IDDO maintains and operates existing ice drilling equipment and develops new systems with two principal foci:
1. to provide high quality ice cores, and
2. to produce boreholes that provide access to the interior and beds of ice sheets and glaciers for such purposes as embedding instruments, collecting gas samples, setting seismic charges, studying subglacial processes, and studying subglacial geology.

Agile Sub-Ice Geological (ASIG) Drill

The IDPO Long Range Science Plan 2013 identified science goals for ice drilling that spanned a wide range of science targets. One of the goals is to develop a better understanding of the extent and volume of ice sheets under paleoclimatic conditions warmer than the present (e.g. Eemian). Cosmogenic nuclides in rock beneath ice sheets can reveal former ice sheet extent and the timing and duration of past exposure periods. Under ice less than 700m thick, agile methods for reconnaissance recovery of small rock cores are needed for use near outcrops and near the ice margins. In response to this, IDPO-IDDO has initiated work on a new Agile Sub-Ice Geological Drill capable of coring up to 10 meters of rock core beneath hundreds of meters of ice.

The conceptual design of the ASIG Drill – completed in August, 2014 – makes use of a modified commercial drill rig designed for exploratory rock coring in the hard-rock minerals industry. IDDO purchased the base off-the-shelf minerals exploration rig in April, 2015. The system is currently in the detailed design phase, with construction of the system scheduled to start in June, 2015. IDDO engineers are currently designing and fabricating ice augering/drilling attachments, fluid handling and chips handling equipment, and casing setting and inflatable packer equipment. The system was successfully field tested in North America during summer 2016. The ASIG Drill's first use for an NSF-funded project is planned for Antarctic field season 2016-2017 for recovery of rock core under several hundred meters of ice.

Science Requirements

The Science Requirements for the drill were developed in an iterative process led by Mary Albert with community representatives John Stone, Jaakko Putkonen, and Ed Brook, and with IDDO engineer Tanner Kuhl. The following are the final approved science requirements.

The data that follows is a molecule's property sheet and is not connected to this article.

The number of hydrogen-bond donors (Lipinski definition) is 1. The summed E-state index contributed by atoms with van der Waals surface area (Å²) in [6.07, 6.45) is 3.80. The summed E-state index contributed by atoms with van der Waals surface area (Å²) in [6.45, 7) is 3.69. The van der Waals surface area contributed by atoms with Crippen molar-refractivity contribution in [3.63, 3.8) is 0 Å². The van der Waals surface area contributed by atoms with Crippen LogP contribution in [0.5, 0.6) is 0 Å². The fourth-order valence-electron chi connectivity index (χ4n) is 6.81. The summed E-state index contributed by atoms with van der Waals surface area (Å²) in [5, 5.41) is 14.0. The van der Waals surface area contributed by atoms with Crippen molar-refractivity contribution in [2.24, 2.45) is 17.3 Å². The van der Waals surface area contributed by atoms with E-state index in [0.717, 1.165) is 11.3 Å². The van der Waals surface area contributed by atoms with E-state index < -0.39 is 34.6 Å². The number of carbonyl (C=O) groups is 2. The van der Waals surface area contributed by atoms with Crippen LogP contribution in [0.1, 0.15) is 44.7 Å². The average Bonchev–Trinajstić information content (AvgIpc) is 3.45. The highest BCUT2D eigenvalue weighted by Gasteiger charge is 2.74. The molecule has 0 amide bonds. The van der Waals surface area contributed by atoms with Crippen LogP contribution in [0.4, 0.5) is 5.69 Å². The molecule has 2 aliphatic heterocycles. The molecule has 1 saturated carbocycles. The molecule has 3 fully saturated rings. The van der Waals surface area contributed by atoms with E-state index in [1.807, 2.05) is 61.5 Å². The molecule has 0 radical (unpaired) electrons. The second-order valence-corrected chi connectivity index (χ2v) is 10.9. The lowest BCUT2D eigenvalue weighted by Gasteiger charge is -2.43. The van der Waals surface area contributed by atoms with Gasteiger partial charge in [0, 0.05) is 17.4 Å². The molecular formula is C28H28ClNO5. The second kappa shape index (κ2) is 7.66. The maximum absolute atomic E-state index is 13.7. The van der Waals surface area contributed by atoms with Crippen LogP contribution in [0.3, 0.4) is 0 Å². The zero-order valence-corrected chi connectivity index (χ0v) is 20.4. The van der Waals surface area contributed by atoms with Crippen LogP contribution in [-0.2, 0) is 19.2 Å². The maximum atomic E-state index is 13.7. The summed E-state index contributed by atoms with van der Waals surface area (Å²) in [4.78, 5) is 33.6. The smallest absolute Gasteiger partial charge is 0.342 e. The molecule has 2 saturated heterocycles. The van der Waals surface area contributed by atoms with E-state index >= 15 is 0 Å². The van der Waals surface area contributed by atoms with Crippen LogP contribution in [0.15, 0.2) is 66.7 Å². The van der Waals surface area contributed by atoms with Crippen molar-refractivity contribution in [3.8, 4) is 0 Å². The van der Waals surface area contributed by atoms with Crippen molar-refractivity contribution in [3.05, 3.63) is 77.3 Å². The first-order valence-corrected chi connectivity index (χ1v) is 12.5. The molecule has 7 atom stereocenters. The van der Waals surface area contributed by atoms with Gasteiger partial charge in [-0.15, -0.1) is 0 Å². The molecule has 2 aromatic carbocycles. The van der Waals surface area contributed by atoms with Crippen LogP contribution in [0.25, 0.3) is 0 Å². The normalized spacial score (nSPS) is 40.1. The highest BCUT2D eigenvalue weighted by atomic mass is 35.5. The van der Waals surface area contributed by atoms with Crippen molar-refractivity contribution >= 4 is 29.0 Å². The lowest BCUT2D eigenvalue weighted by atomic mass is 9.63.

Science Requirements

  1. Produce 700 m borehole to base of ice with drilling and retrieval of 10 m of bedrock core and / or unconsolidated frozen sediment core.
  2. Ice drilling will include the possibility that the ice is entrained with rocks.
  3. Ice drilling will be to dry, frozen-bed conditions, and will not be done in areas where there is subglacial water.
  4. Retrieve several short ice cores (~50 cm long) at up to 700 m depth.
  5. Ice drilling may be in ice that is within 2.0 C of the pressure melting point.
  6. Required ability to drill at ice borehole temperatures as low as -40 C, and surface temperatures as low as -30 C.
  7. Retrieve 10 m of bedrock cores of maximum 33 mm (1.3") diameter beneath the ice sheet.
  8. Maximum site altitude for the design should be 2,500 m.
  9. Maximum time at a site, including set up and core retrieval, should be 6 days.
  10. Stand-alone capability is needed for operation at small field camps at remote sites.
  11. Minimal staff (4) for drilling operations in the field; other field camp staff in support of drilling operations to be provided separately.
  12. Drilling fluid or a fluid "system" (to be determined) will be immiscible with water.
  13. Drilling fluid should not be a boron-rich fluid.
  14. Drill system must be transportable by Twin Otter, or helicopter with sling load.
  15. Drilling depth of each core collected should be determined and recorded.
  16. Drilling and core handling history should be recorded.

View of the control system for the base off-the-shelf minerals exploration rig.
—Credit: IDDO, UW-Madison

View of the base off-the-shelf minerals exploration rig inside the IDDO warehouse.
—Credit: IDDO, UW-Madison

View of the base off-the-shelf minerals exploration rig inside the IDDO warehouse.
—Credit: IDDO, UW-Madison

Conceptual scale model view of the ASIG drill system as deployed to the field

Conceptual scale model view of the ASIG drill system as deployed to the field. Green drums are drill fluid. Orange and red drums are fuel. Wire-line tower height is 26-feet. Credit: IDDO Engineering.

Relevant Documents

Questions or Comments

Questions or comments should be sent to Mary Albert.